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Re: Help with English yeasts not fully attenuating
« Reply #11 on: December 05, 2014, 09:51:31 AM »
The number one reason why English strains fail to attenuate properly is...

...because they've been using 15-25% adjuncts in all their beers for the past 100 years!!  It's as if they've steered natural selection to attenuate poorly.  Eat nothing but Big Macs for a month and see how healthy you turn out!

That's my theory which is also based on fact.

Do as the English would do..... add a whole bunch of simple sugars, or change your yeast, or both.
Interesting theory, but I'm not convinced. There has to be something else.

I'd suggest the OP mash a full 90 minutes and definitely recalibrate the thermometer. I've had attenuation issues with English yeasts as well. But I think that was mainly because the fermentation temperature wasn't as warm as it needed to be for long enough. It would reach 68 during peak of fermentation, but drop down as fermentation was winding down. I think this hurts attenuation. I try not to brew with English yeasts during the colder months when I don't have a way to keep the beer warm.
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Re: Help with English yeasts not fully attenuating
« Reply #12 on: December 05, 2014, 11:32:52 AM »
My first reaction was to suggest ramping up after a few days, because 1968 likes to floc out early. But you're doing that. Limiting crystal malts would help to an extent, but it sounds like thermometer accuracy could well be the culprit.
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Offline Joe T

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Re: Help with English yeasts not fully attenuating
« Reply #13 on: December 05, 2014, 12:21:21 PM »
On calibrating my thermometer, it's been calibrated in an ice water bath at 32.0f. But it reads 208.6 in boiling water at 2000'. Boiling water should be 210f at my altitude, right? This is the thermometer I use: http://www.thermoworks.com/products/low_cost/rt616.html. I'm not sure 1.4 degrees would make that much difference in fermentability. I'll try a longer mash time if it can improve fermentability but according to Braukaiser's chart, I am achieving damn near 100% conversion efficiency.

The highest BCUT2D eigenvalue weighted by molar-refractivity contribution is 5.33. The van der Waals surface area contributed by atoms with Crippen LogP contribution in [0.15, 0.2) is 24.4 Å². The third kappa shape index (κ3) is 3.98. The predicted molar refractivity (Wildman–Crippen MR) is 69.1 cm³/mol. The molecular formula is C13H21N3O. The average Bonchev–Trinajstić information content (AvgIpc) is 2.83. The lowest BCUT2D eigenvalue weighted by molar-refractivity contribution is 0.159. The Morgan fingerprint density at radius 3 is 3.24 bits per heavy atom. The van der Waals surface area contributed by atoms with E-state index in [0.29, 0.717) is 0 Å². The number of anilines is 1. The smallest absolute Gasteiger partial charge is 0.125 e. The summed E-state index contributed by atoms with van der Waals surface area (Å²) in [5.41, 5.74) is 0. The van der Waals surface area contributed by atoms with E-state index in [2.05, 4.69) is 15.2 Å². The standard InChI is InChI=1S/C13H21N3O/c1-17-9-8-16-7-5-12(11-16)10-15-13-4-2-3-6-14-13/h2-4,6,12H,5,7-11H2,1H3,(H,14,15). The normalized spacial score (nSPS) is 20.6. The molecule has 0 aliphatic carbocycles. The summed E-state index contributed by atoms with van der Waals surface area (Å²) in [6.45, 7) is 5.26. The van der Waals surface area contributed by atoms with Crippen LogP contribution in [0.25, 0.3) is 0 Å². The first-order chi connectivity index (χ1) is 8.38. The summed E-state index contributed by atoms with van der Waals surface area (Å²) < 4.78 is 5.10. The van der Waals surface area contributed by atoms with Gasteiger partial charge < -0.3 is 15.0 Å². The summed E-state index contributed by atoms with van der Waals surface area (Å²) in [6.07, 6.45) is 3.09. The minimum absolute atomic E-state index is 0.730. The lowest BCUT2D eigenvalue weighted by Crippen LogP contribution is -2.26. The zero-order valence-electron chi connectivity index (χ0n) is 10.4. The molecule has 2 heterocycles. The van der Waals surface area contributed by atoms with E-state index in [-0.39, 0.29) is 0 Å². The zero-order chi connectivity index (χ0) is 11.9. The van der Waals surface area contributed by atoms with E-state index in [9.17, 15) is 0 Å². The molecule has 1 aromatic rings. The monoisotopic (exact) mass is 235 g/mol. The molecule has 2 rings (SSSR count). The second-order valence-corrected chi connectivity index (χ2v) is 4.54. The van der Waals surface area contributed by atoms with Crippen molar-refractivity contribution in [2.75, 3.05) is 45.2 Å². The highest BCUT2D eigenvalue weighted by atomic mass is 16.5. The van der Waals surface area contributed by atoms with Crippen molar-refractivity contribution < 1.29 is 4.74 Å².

On limiting crystal malts, I've had the same results with a SMASH beer.

As far as using simple sugar, it's not off the table but but I would prefer to earn my English ale merit badge without it. If others can achieve satisfactory results without it, I should be able to as well.

Thanks again.

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Re: Help with English yeasts not fully attenuating
« Reply #14 on: December 05, 2014, 12:37:58 PM »
I'd suggest the OP mash a full 90 minutes and definitely recalibrate the thermometer. I've had attenuation issues with English yeasts as well. But I think that was mainly because the fermentation temperature wasn't as warm as it needed to be for long enough. It would reach 68 during peak of fermentation, but drop down as fermentation was winding down. I think this hurts attenuation. I try not to brew with English yeasts during the colder months when I don't have a way to keep the beer warm.
Maybe I'm the English yeast whisperer or something, but I've never had a problem with flocculant English yeasts at low temps. I tried to cold crash a starter of 1968 after about 20 hours a few months ago and I couldn't get it to drop even at 45F in the fridge. Last winter I had the Yorkshire Square strain (which is so flocculant it makes 1968 look like a weizen yeast) take an all-malt barleywine from 1.142 down to 1.024. It was fermented at 58F for the first week before bringing it to the mid-60's to clean itself up.

Other thoughts (although just grasping at straws, mainly)
Try bigger starters to see if that helps.
Try pitching your starter at high krausen (or shortly thereafter).
Repitch and see if things improve on a further generation.